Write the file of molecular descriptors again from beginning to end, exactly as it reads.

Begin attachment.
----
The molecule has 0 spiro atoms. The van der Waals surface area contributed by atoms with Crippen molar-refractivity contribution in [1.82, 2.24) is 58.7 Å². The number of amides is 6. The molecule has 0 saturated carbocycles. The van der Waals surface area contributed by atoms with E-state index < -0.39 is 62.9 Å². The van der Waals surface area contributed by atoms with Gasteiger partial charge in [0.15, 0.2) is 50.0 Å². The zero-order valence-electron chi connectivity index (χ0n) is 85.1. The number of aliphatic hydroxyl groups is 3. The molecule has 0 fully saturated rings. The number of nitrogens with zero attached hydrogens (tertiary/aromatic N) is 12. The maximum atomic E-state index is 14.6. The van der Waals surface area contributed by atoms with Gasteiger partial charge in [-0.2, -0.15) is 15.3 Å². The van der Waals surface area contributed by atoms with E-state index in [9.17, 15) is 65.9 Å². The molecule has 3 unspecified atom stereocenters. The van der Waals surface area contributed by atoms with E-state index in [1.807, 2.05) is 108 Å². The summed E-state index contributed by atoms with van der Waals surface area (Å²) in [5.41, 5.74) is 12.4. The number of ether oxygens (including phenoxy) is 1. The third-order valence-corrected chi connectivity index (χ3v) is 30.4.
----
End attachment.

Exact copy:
The molecule has 0 spiro atoms. The van der Waals surface area contributed by atoms with Crippen molar-refractivity contribution in [1.82, 2.24) is 58.7 Å². The number of amides is 6. The molecule has 0 saturated carbocycles. The van der Waals surface area contributed by atoms with E-state index < -0.39 is 62.9 Å². The van der Waals surface area contributed by atoms with Gasteiger partial charge in [0.15, 0.2) is 50.0 Å². The zero-order valence-electron chi connectivity index (χ0n) is 85.1. The number of aliphatic hydroxyl groups is 3. The molecule has 0 fully saturated rings. The number of nitrogens with zero attached hydrogens (tertiary/aromatic N) is 12. The maximum atomic E-state index is 14.6. The van der Waals surface area contributed by atoms with Gasteiger partial charge in [-0.2, -0.15) is 15.3 Å². The van der Waals surface area contributed by atoms with E-state index in [9.17, 15) is 65.9 Å². The molecule has 3 unspecified atom stereocenters. The van der Waals surface area contributed by atoms with E-state index in [1.807, 2.05) is 108 Å². The summed E-state index contributed by atoms with van der Waals surface area (Å²) in [5.41, 5.74) is 12.4. The number of ether oxygens (including phenoxy) is 1. The third-order valence-corrected chi connectivity index (χ3v) is 30.4.